G-SYNC 101: G-SYNC Ceiling vs. V-SYNC


Identical or Fraternal?

As described in G-SYNC 101: Range, G-SYNC doesn’t actually become double buffer V-SYNC above its range (nor does V-SYNC take over), but instead, G-SYNC mimics V-SYNC behavior when it can no longer adjust the refresh rate to the framerate. So, when G-SYNC hits or exceeds its ceiling, how close is it to behaving like standalone V-SYNC?

Blur Buster's G-SYNC 101: Input Latency & Optimal Settings
Blur Buster's G-SYNC 101: Input Latency & Optimal Settings
Blur Buster's G-SYNC 101: Input Latency & Optimal Settings
Blur Buster's G-SYNC 101: Input Latency & Optimal Settings
Blur Buster's G-SYNC 101: Input Latency & Optimal Settings
Blur Buster's G-SYNC 101: Input Latency & Optimal Settings

Pretty close. However, the G-SYNC numbers do show a reduction, mainly in the minimum and averages across refresh rates. Why? It boils down to how G-SYNC and V-SYNC behavior differ whenever the framerate falls (even for a moment) below the maximum refresh rate. With double buffer V-SYNC, a fixed frame delivery window is missed and the framerate is locked to half the refresh rate by a repeated frame, maintaining extra latency, whereas G-SYNC adjusts the refresh rate to the framerate in the same instance, eliminating latency.

As for “triple buffer” V-SYNC, while the subject won’t be delved into here due to the fact that G-SYNC is based on a double buffer, the name actually encompasses two entirely separate methods; the first should be considered “alt” triple buffer V-SYNC, and is the method featured in the majority of modern games. Unlike double buffer V-SYNC, it prevents the lock to half the refresh rate when the framerate falls below it, but in turn, adds 1 frame of delay over double buffer V-SYNC when the framerate exceeds the refresh rate; if double buffer adds 2-6 frames of delay, for instance, this method would add 3-7 frames.

“True” triple buffer V-SYNC, like “alt,” prevents the lock to half the refresh rate, but unlike “alt,” can actually reduce V-SYNC latency when the framerate exceeds the refresh rate. This “true” method is rarely used, and its availability, in part, can depend on the game engine’s API (OpenGL, DirectX, etc).

A form of this “true” method is implemented by the DWM (Desktop Window Manager) for borderless and windowed mode, and by Fast Sync, both of which will be explained in more detail further on.

Suffice to say, even at its worst, G-SYNC beats V-SYNC.



1620 Comments For “G-SYNC 101”

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BlurDawg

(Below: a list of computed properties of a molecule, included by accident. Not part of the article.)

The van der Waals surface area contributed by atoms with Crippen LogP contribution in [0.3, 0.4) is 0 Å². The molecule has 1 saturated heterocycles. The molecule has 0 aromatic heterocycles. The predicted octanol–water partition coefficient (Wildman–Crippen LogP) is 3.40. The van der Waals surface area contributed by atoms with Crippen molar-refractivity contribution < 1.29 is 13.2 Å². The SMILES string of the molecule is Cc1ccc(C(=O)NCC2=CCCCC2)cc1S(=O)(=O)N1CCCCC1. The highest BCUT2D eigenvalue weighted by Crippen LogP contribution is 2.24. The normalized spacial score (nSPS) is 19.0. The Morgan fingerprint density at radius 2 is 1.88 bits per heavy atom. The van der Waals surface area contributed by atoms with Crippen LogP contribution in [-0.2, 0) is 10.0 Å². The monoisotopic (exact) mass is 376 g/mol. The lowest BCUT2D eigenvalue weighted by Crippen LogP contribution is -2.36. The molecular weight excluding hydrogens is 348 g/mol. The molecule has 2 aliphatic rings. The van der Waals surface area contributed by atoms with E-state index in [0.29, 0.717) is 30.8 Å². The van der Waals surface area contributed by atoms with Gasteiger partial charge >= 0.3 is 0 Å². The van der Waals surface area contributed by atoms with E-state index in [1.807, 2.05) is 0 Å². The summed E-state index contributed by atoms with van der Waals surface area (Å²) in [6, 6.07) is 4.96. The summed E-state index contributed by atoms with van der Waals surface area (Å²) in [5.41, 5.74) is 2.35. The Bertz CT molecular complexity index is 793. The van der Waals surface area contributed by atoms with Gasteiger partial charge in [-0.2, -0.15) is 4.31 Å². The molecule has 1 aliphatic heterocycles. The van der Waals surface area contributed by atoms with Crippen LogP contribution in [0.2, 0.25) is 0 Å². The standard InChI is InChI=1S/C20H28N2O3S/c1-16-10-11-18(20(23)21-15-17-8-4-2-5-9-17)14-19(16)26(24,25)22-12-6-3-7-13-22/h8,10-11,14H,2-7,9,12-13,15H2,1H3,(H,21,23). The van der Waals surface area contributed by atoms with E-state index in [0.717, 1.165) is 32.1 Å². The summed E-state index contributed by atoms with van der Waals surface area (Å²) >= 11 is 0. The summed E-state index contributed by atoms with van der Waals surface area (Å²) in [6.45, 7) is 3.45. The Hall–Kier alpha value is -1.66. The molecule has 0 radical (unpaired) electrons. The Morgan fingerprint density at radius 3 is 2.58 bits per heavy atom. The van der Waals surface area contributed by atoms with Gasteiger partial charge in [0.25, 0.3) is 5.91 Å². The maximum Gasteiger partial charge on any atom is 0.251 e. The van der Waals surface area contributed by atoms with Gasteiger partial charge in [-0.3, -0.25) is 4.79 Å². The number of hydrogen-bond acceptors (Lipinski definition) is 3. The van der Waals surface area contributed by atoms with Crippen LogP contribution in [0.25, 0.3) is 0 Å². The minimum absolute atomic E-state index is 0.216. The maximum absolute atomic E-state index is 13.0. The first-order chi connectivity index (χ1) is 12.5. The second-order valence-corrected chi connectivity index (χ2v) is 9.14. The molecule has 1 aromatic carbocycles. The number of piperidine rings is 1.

Member
BlurDawg

Hello again Jorimt, hope you’re having a great day.

I have a question less related to gsync and more to do with render latency. I’ve noticed as I turn the resolution down, the render latency reduces even at the same fps. In fact I have found that @60fps capped the render latency is around 11.5ms at 1080p compared to 16-18ms latency when capped at 60fps 1440p. At 720p the render latency dropped even further.

As far as I understand, render latency is linked to input latency. Does this mean that for example with console games that are capped at 60fps @4k, the input latency is much higher than it could be if the game was instead rendered at 720p? Since the GPU is doing less work per frame?

AidenJr
Member
AidenJr

Hi, this was exactly what I was looking for, but I still have one unanswered question in my mind.
I’m going to buy a 165hz G-sync monitor, and the game that I play runs around 200 fps. Will I necessarily get screen tear if I don’t cap at 162 ? and do you suggest capping the fps at 162, or playing it on higher graphic settings of the game to stay below the monitor’s refresh rate? like 150 fps or so. Since I play FPS games input lag really matters to me.
Regards

Zole
Member
Zole

After reinstalling windows recently, my G-Sync behaviour has changed.

As far as I can remember, my usual set up was:
League of legends played in Windowed Borderless Mode.
v-sync: disabled – in-game
v-sync: enabled (set to “Fast”) – in NVCP
g-sync: enabled for both windowed and full-screen – in NVCP
preferred refresh rate: Highest available – in NVCP
power management: Prefer maximum performance – in NVCP
Monitor technology: G-SYNC – in NVCP
frame rate: uncapped – in game

With these settings, my frame rate was capped by the fast v-sync to 1 frame below my monitors max refresh rate 164 (down from 165).

However, after reinstalling windows and reapplying these same settings the frame rate is no longer capped to 1 below the monitors refresh rate. Instead I get FPS anywhere from 200-600 and I notice stutters and tearing.

Is there any way for me to get back my previous system behaviour?

PS I know the recommended way to set up a system is for full-screen g-sync but I prefer windowed borderless for the rapid alt tabbing, as I do that frequently.

brdon209
Member
brdon209

I am looking to buy a 1440p 144hz monitor and from what I have read, I should set my FPS at 141 using nvcp, set vsync on in nvcp and off in game. However, many sources have told me to turn on null on and others have told me to completely turn it off. Should I put it on ultra, on or off? I play league of legends fyi and my cpu is usually around 16% usage and my gpu is around 30% uncapped 1080p. Sorry, I am new to th this subject .

georgi74
Member
georgi74

I have a System with a Geforce 3080 and as display I use a LG c9 OLED TV with 120Hz and GSync.

In Nioh 2, which can easily perform over 120 fps with DLSS on 4k with that System if I limit the game to 117 fps with RTSS I get Micro Stutter when just looking around. If I disable the RTSS limiter and let the game limit the fps to 120 (in game there is only an option to lock at 30/60/120) the game is buttery smooth. Is there any way to get the game running smooth with a limit to 117 fps?

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